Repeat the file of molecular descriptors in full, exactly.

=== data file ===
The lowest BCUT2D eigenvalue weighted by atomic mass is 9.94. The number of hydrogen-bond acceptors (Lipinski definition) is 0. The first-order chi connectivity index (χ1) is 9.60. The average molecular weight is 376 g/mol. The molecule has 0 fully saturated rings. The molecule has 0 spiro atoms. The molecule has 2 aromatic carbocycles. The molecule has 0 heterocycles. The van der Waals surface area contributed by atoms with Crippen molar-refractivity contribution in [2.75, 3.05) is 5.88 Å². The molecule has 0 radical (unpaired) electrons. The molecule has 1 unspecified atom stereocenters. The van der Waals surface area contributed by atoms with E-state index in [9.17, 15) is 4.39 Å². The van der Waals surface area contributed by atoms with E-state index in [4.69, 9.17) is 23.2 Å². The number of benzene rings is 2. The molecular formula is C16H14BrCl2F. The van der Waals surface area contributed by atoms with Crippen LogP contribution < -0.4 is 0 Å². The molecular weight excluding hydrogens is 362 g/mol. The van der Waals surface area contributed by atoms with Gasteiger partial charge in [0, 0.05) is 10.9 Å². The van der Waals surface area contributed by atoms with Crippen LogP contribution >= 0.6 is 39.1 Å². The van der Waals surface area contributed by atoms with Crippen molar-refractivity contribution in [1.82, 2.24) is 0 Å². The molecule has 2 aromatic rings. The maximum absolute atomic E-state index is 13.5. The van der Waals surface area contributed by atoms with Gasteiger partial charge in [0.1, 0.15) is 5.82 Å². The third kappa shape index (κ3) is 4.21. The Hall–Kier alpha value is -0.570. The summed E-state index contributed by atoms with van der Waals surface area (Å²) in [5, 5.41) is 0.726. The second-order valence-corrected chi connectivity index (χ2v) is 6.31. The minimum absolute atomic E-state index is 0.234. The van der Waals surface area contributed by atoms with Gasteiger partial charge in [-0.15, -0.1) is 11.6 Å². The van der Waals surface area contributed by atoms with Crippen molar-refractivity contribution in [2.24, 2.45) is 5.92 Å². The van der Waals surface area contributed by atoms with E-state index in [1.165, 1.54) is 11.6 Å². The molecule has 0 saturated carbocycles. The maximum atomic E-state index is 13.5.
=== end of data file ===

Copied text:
The lowest BCUT2D eigenvalue weighted by atomic mass is 9.94. The number of hydrogen-bond acceptors (Lipinski definition) is 0. The first-order chi connectivity index (χ1) is 9.60. The average molecular weight is 376 g/mol. The molecule has 0 fully saturated rings. The molecule has 0 spiro atoms. The molecule has 2 aromatic carbocycles. The molecule has 0 heterocycles. The van der Waals surface area contributed by atoms with Crippen molar-refractivity contribution in [2.75, 3.05) is 5.88 Å². The molecule has 0 radical (unpaired) electrons. The molecule has 1 unspecified atom stereocenters. The van der Waals surface area contributed by atoms with E-state index in [9.17, 15) is 4.39 Å². The van der Waals surface area contributed by atoms with E-state index in [4.69, 9.17) is 23.2 Å². The number of benzene rings is 2. The molecular formula is C16H14BrCl2F. The van der Waals surface area contributed by atoms with Crippen LogP contribution < -0.4 is 0 Å². The molecular weight excluding hydrogens is 362 g/mol. The van der Waals surface area contributed by atoms with Gasteiger partial charge in [0, 0.05) is 10.9 Å². The van der Waals surface area contributed by atoms with Crippen LogP contribution >= 0.6 is 39.1 Å². The van der Waals surface area contributed by atoms with Crippen molar-refractivity contribution in [1.82, 2.24) is 0 Å². The molecule has 2 aromatic rings. The maximum absolute atomic E-state index is 13.5. The van der Waals surface area contributed by atoms with Gasteiger partial charge in [0.1, 0.15) is 5.82 Å². The third kappa shape index (κ3) is 4.21. The Hall–Kier alpha value is -0.570. The summed E-state index contributed by atoms with van der Waals surface area (Å²) in [5, 5.41) is 0.726. The second-order valence-corrected chi connectivity index (χ2v) is 6.31. The minimum absolute atomic E-state index is 0.234. The van der Waals surface area contributed by atoms with Gasteiger partial charge in [-0.15, -0.1) is 11.6 Å². The van der Waals surface area contributed by atoms with Crippen molar-refractivity contribution in [2.24, 2.45) is 5.92 Å². The van der Waals surface area contributed by atoms with E-state index in [1.165, 1.54) is 11.6 Å². The molecule has 0 saturated carbocycles. The maximum atomic E-state index is 13.5.